Abstract: Using a novel data set on capital control actions in 17 emerging-market economies (EMEs) over the period 2001–11, we provide new evidence on domestic and multilateral (or spillover) effects of capital controls. Our results, based on panel vector autoregressions, suggest that capital control actions had limited impact on the variables of the monetary policy trilemma, as a result of offsetting resident flows and ample investment opportunities in EMEs. These findings highlight the importance of the macroeconomic context and of the increasing role of resident flows in understanding the effectiveness of capital inflow management. Tightening of capital inflow restrictions in Brazil, Russia, India, China and South Africa (the BRICS) generated significant spillovers via bank lending and exchange rates, particularly in the post-2008 environment of abundant global liquidity. Spillovers seem to be strongest among the BRICS and in Latin America. These results are robust to various specifications of our models.
    Keywords: Econometric and statistical methods, Financial system regulation and policies, International financial markets, International topics, Monetary policy framework
    JEL: F32 G15 F41 F42
    Date: 2015
  4. By: Toni Ahnert; Enrico Perotti
    Abstract: We analyze how a wealth shift to emerging countries may lead to instability in developed countries. Investors exposed to expropriation risk are willing to pay a safety premium to invest in countries with good property rights. Domestic intermediaries compete for such cheap funding by carving out safe claims, which requires demandable debt. While foreign inflows allow countries to expand their domestic credit, risk-intolerant foreign investors withdraw even under minimal uncertainty. We show that more foreign funding causes larger and more frequent runs. Beyond some scale, even risk-tolerant domestic investors are induced to withdraw to avoid dilution. As excess liquidation causes social losses, a domestic planner may seek prudential measures on the scale of foreign inflows.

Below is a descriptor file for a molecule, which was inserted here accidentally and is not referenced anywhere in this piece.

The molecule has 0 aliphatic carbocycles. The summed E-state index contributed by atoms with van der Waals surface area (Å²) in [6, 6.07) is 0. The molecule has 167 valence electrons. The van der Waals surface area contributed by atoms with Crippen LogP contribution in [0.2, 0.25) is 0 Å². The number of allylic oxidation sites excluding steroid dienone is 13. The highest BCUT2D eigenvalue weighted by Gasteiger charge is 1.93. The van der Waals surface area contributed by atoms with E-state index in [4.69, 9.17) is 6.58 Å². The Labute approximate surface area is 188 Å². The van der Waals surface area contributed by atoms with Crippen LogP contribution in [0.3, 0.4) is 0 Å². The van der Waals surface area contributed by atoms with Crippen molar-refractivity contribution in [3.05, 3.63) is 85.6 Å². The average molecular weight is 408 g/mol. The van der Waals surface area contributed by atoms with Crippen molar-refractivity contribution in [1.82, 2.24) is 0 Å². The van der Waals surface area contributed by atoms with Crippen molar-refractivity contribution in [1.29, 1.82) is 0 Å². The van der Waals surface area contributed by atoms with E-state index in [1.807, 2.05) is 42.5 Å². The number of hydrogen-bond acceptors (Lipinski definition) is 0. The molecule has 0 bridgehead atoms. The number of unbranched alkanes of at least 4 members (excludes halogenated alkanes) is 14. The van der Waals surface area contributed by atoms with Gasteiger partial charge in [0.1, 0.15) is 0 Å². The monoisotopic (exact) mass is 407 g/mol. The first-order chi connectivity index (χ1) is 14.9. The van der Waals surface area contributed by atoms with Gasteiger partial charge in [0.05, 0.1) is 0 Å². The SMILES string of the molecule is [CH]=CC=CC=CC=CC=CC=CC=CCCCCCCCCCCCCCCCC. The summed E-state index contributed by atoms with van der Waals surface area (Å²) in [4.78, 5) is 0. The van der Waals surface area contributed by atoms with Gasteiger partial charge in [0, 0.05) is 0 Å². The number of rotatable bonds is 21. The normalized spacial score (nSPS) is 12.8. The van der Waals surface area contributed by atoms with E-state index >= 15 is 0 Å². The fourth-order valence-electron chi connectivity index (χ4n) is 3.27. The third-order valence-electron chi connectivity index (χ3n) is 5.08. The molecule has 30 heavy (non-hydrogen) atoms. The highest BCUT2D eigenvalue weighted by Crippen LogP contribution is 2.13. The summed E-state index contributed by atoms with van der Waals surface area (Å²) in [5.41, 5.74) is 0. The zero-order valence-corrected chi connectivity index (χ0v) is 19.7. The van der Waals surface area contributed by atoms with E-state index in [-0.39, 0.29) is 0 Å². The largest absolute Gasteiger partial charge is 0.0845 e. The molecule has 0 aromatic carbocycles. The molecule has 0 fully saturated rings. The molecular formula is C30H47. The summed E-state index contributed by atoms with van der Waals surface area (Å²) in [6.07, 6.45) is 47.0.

Keywords: Financial stability; Financial institutions
    JEL: F3 G2
    Date: 2015
  5. By: James Chapman; H. Evren Damar
    Abstract: In this paper, we investigate how liquidity conditions in Canada may affect domestic and/or foreign lending of globally active banks and whether this transmission is influenced by individual bank characteristics. We find that Canadian banks expanded their foreign lending during the recent financial crisis, often through acquisitions of foreign banks. We also find evidence that internal capital markets play a role in the lending activities of globally active Canadian banks during times of heightened liquidity risk.
    Keywords: Financial institutions; Financial stability
    JEL: E44 F36 G21 G32
    Date: 2015
  6. By: Jung, Kuk Mo
    Abstract: Using data on twenty major OECD countries over time, this paper documents a new evidence on real equity and real currency prices: higher real returns in the home equity market relative to foreign counterparts are generally associated with real home currency depreciation at a monthly frequency, but this negative correlation breaks down or even reverses during times of relatively higher aggregate economic uncertainty or volatility. This paper also proposes one plausible explanation for this time-varying correlation structure. The suggested model is based on a long-run risks type model, combined with time-varying liquidity risks in stock markets. With recursive preference for the early resolution of uncertainty and a negative link between the level of short-run economic growth and equity market liquidity volatility, the model demonstrates that severe short-run economic uncertainty overturns the otherwise negative link between the real currency and real relative equity returns.
    Keywords: foreign exchange rates, long run risks models, liquidity risks
    JEL: E43 F31 G12 G15
    Date: 2015–10
  7. By: Claudio Borio; Piti Disyatat
    Abstract: This paper questions the appropriateness of popular analytical frameworks that focus on current accounts or net capital flows as a basis for assessing the pattern of cross-border capital flows, the degree of financial integration and the vulnerability of countries to financial crises. In the process, it revisits the Lucas paradox, the Feldstein-Horioka puzzle and the notion of sudden stops. It argues that, in a world of huge and free capital flows, the centrality of current accounts in international finance, and hence in academic and policy debates, should be reconsidered.
    Keywords: capital flows, current account, global imbalances, financial integration, credit, finance, money
    Date: 2015–10